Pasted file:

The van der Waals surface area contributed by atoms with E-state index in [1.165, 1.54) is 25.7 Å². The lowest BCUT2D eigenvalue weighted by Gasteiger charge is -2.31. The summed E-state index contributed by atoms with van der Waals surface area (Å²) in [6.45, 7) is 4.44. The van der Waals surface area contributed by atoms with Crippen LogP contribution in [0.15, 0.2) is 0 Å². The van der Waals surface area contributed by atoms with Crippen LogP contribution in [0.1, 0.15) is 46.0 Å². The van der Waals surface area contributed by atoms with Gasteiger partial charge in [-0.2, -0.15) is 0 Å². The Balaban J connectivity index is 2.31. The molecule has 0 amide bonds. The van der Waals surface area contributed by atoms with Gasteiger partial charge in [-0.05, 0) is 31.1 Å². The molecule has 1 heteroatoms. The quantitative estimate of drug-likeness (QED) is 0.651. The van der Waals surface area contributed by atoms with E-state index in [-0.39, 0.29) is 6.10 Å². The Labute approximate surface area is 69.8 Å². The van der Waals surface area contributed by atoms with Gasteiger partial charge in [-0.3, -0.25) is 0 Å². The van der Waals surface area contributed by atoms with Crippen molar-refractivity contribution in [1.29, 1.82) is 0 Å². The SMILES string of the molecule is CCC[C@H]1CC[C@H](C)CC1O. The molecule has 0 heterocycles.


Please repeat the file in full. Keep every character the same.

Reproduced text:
The van der Waals surface area contributed by atoms with E-state index in [1.165, 1.54) is 25.7 Å². The lowest BCUT2D eigenvalue weighted by Gasteiger charge is -2.31. The summed E-state index contributed by atoms with van der Waals surface area (Å²) in [6.45, 7) is 4.44. The van der Waals surface area contributed by atoms with Crippen LogP contribution in [0.15, 0.2) is 0 Å². The van der Waals surface area contributed by atoms with Crippen LogP contribution in [0.1, 0.15) is 46.0 Å². The van der Waals surface area contributed by atoms with Gasteiger partial charge in [-0.2, -0.15) is 0 Å². The Balaban J connectivity index is 2.31. The molecule has 0 amide bonds. The van der Waals surface area contributed by atoms with Gasteiger partial charge in [-0.05, 0) is 31.1 Å². The molecule has 1 heteroatoms. The quantitative estimate of drug-likeness (QED) is 0.651. The van der Waals surface area contributed by atoms with E-state index in [-0.39, 0.29) is 6.10 Å². The Labute approximate surface area is 69.8 Å². The van der Waals surface area contributed by atoms with Gasteiger partial charge in [-0.3, -0.25) is 0 Å². The van der Waals surface area contributed by atoms with Crippen molar-refractivity contribution in [1.29, 1.82) is 0 Å². The SMILES string of the molecule is CCC[C@H]1CC[C@H](C)CC1O. The molecule has 0 heterocycles.